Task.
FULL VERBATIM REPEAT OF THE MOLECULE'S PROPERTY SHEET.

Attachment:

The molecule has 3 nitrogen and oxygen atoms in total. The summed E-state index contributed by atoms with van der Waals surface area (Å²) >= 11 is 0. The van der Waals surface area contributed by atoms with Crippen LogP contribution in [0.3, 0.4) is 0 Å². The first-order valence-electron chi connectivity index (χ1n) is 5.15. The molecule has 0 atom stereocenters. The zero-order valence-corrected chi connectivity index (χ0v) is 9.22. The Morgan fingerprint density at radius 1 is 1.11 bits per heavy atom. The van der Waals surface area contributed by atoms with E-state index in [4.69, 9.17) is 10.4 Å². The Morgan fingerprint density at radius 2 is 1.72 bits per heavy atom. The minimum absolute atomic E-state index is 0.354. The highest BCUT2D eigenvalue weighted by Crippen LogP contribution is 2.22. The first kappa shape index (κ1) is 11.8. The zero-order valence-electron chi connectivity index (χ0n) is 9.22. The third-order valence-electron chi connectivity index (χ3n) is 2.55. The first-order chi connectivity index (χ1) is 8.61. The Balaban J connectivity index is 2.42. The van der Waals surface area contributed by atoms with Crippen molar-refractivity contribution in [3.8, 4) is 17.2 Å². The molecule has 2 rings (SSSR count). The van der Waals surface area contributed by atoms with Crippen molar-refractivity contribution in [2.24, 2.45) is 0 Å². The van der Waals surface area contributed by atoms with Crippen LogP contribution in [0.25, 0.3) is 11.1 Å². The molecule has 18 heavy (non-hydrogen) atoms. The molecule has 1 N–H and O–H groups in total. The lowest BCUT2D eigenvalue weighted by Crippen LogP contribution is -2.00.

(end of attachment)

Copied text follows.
The molecule has 3 nitrogen and oxygen atoms in total. The summed E-state index contributed by atoms with van der Waals surface area (Å²) >= 11 is 0. The van der Waals surface area contributed by atoms with Crippen LogP contribution in [0.3, 0.4) is 0 Å². The first-order valence-electron chi connectivity index (χ1n) is 5.15. The molecule has 0 atom stereocenters. The zero-order valence-corrected chi connectivity index (χ0v) is 9.22. The Morgan fingerprint density at radius 1 is 1.11 bits per heavy atom. The van der Waals surface area contributed by atoms with E-state index in [4.69, 9.17) is 10.4 Å². The Morgan fingerprint density at radius 2 is 1.72 bits per heavy atom. The minimum absolute atomic E-state index is 0.354. The highest BCUT2D eigenvalue weighted by Crippen LogP contribution is 2.22. The first kappa shape index (κ1) is 11.8. The zero-order valence-electron chi connectivity index (χ0n) is 9.22. The third-order valence-electron chi connectivity index (χ3n) is 2.55. The first-order chi connectivity index (χ1) is 8.61. The Balaban J connectivity index is 2.42. The van der Waals surface area contributed by atoms with Crippen molar-refractivity contribution in [3.8, 4) is 17.2 Å². The molecule has 2 rings (SSSR count). The van der Waals surface area contributed by atoms with Crippen molar-refractivity contribution in [2.24, 2.45) is 0 Å². The van der Waals surface area contributed by atoms with Crippen LogP contribution in [0.25, 0.3) is 11.1 Å². The molecule has 18 heavy (non-hydrogen) atoms. The molecule has 1 N–H and O–H groups in total. The lowest BCUT2D eigenvalue weighted by Crippen LogP contribution is -2.00.